Presidential Impeachment: The Original Misunderstanding
Orth, John V., Constitutional Commentary
We must never forget that it is a[n eighteenth-century] constitution we are expounding.
Presidential impeachment and removal from office undoes the result of the last presidential election. So much is indubitably true. What is not true is that the Framers of the Constitution necessarily understood this to mean a rejection of the people's choice. The Constitution's Executive Article, Article II, proceeds in logical order: Section 1 concerns the election of the President, Section 2 the President's powers, Section 3 the President's relations with Congress, and Section 4 the President's impeachment and removal from office. Section 4 is, in other words, the negative analog of Section 1; the election of the President and the President's removal from office are the brackets that enclose the substance of the Executive Article. The architecture of the Constitution, therefore, suggests that something about the original understanding of presidential impeachment and removal may be learned from an examination of the process of presidential election.
The American President has never, of course, been directly elected by the people. Rather, the President is elected by "electors" chosen by the states: "Each state shall appoint, in such Manner as the Legislature thereof may direct, a Number of Electors, equal to the whole Number of Senators and Representatives to which the State may be entitled in the Congress...."(1) The electors meet in their respective states and vote for two persons, one of whom at least must not be an inhabitant of the same state.(2) According to the original plan, the person with the greatest number of votes, assuming it was a majority of the electoral votes, would become President and the runner-up Vice President.(3) As it turned out, the choice of the President went according to plan only three times: in 1789 and 1793, when George Washington and John Adams were chosen, and in 1797, when the ill-assorted team of John Adams and Thomas Jefferson prevailed. The experience of the 1801 election, when Thomas Jefferson and Aaron Burr each received the same number of electoral votes, led to the prompt proposal and adoption of the Twelfth Amendment, which created the present system of distinct electoral ballots for President and Vice-President.(4)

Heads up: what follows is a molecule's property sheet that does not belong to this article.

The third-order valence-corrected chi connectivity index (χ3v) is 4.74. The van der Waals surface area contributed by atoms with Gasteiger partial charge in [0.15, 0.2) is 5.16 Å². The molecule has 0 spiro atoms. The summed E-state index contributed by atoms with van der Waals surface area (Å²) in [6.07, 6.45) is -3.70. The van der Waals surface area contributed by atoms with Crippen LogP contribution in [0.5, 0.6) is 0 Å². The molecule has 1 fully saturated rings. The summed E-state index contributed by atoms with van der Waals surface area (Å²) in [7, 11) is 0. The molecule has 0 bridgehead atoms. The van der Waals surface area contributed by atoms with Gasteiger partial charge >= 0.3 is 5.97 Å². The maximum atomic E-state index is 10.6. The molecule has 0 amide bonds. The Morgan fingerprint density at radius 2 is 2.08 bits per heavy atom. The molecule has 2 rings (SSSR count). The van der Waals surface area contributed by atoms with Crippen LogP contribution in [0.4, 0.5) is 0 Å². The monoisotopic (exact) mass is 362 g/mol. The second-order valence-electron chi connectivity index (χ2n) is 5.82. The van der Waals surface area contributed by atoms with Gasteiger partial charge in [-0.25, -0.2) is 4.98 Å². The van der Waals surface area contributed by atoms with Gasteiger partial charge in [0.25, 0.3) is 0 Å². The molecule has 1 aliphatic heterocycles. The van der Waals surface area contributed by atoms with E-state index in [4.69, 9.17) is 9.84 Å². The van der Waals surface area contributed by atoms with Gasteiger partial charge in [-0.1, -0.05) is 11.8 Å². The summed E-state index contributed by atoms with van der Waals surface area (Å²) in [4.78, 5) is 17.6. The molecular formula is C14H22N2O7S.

It is a commonplace of American constitutional history that the Framers did not foresee the development of a system of durable nationwide political parties. In the words of a distinguished historian: "the [Constitutional] Convention, not anticipating the rise of a two-party system, expected each state to vote for a `favorite son,' so that seldom would one candidate obtain a majority of electoral votes.... Madison thought this would happen `nineteen times out of twenty'...."(5) Careful provision was therefore made for the election of the President in case no candidate received a majority of the electoral votes. The House of Representatives, then the only directly elected element of the federal government, was designated by the Constitution to make the choice: "[F]rom the persons having the highest numbers not exceeding three on the list of those voted for as President, the House of Representatives shall choose immediately, by ballot, the President."6 The deadlocked electors would, therefore, be replaced by a new set of electors, the Representatives. In recognition of their new role the Representatives would vote in an extraordinary manner, not by individual Yeas and Nays but by ballot as delegates from the several states: "[I]n choosing the President, the votes shall be taken by states, the representation from each state having one vote."(7)
The drafters, both of the original Constitution and of the Twelfth Amendment, expected the House of Representatives to play a major role in presidential elections, as indeed it would have, had a party system not developed to operate the constitutional machinery. National parties focused attention on a limited number of candidates and organized the electors behind the party's choice. …